Meet UMSN’s First Peace Corps Returnee Coverdell Fellow, Clara Julien

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Bringing a global health perspective to American communities.

For graduate student Clara Julien, the path to a career in nursing wasn’t clear until her Peace Corps experience. “I never really thought about being a nurse,” says Julien. “It wasn’t a career I was exposed to growing up.”

Julien did have a strong interest in world culture and becoming a Peace Corps volunteer. She was accepted and originally was expected to fill an opening in Africa, but she wanted to use her Spanish language skills and was reassigned to Honduras as a health volunteer.
During her two years of service, Julien worked on a wide variety of projects and partnerships with schools, health centers, and non-governmental organizations. She was trained to teach community health workers about health issues including malnutrition, infections, basic hygiene and preventative care. “We made weekly visits to 19 surrounding villages to give health presentations and vaccinations,” says Julien. Other projects included developing education material for topics such as youth literacy, lessons on leadership and environmental education.
One of Julien’s most intensive activities was HIV and AIDS awareness and care training. She facilitated training workshops with health practitioners and nursing students, taught programs to secondary students to increase public education of HIV, and helped organize community events such as World AIDS Day activities including a parade, presentations and advertising on local television stations. “Seeing what the nurses did there with such limited resources really inspired me to think, ‘If they can accomplish as much as they do in this setting, imagine what I can do as a nurse in the United States,’” says Julien.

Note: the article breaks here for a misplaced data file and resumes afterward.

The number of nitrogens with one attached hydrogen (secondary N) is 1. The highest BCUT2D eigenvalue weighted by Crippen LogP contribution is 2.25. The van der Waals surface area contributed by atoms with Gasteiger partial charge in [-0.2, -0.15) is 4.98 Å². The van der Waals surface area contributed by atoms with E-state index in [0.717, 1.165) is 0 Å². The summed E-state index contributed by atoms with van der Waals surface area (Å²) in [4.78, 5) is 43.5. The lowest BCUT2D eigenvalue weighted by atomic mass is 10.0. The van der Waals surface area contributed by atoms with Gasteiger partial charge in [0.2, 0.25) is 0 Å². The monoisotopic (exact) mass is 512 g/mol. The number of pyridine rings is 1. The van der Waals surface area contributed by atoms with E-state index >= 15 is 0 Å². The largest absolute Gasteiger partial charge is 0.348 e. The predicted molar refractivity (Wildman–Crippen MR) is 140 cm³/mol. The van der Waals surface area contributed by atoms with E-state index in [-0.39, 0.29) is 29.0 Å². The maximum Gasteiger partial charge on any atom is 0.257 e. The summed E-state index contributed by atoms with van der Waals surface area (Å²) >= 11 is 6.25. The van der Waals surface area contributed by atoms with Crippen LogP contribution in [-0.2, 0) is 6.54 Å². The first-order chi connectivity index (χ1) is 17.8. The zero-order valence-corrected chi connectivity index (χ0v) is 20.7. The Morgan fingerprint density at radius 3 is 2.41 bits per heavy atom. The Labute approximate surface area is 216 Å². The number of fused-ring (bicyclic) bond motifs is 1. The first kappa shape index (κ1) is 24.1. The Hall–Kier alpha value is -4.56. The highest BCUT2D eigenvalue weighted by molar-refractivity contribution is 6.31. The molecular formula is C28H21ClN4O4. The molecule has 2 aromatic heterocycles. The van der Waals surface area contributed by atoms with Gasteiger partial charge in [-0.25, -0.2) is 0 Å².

When Julien returned to the U.S. she went back to school to obtain a second bachelor’s degree, this time in nursing. In May 2014, she graduated from UMSN’s Family Nurse Practitioner program with a concentration in Occupational Health Nursing (OHN). During graduation, she received the Sally Lechlitner Lusk Award. It honors UMSN Professor Emerita Sally L. Lusk, PhD, RN, FAAN, FAOHN, a pioneer in research on worker health and safety, as well as in program development.
During her time in the master’s program, Julien became the first UMSN student to receive a Paul D. Coverdell Fellowship, which provides financial assistance to returned Peace Corps Volunteers. Fellows complete internships in underserved U.S. communities, allowing them to share the skills they developed in the Peace Corps.  
One of Julien’s clinical placements was at Community Health and Social Services (CHASS) Center in Detroit. CHASS is a non-profit organization focused on quality primary care for the community, which includes an emphasis on the Latino population. “I used my Spanish skills with about 90 percent of the patients,” says Julien. “I lived in Spain when I was younger, and then with my experience in Honduras, I know how it feels to be an immigrant. That helped me understand their experiences and point of view. I think it makes you more sympathetic. I also definitely think my experience as a health educator gave me a skill set that I use here.”
Julien says she never expected to get funding as a result of Peace Corps service but is extremely happy about the Coverdell Fellowship. “It’s a big relief,” she says. “To have the money go directly to tuition is a wonderful thing.”
Coverdell Fellows receive a one-time award of $10,000 upon entering the program. Julien plans to pursue a career in community health and says she is grateful for the impact the fellowship will have on her student loans. She says “Because of that funding, I’ll have more freedom in picking my first job. I won’t have to worry as much about my loans and can focus on a job that will hopefully allow me to make a real difference in the community.”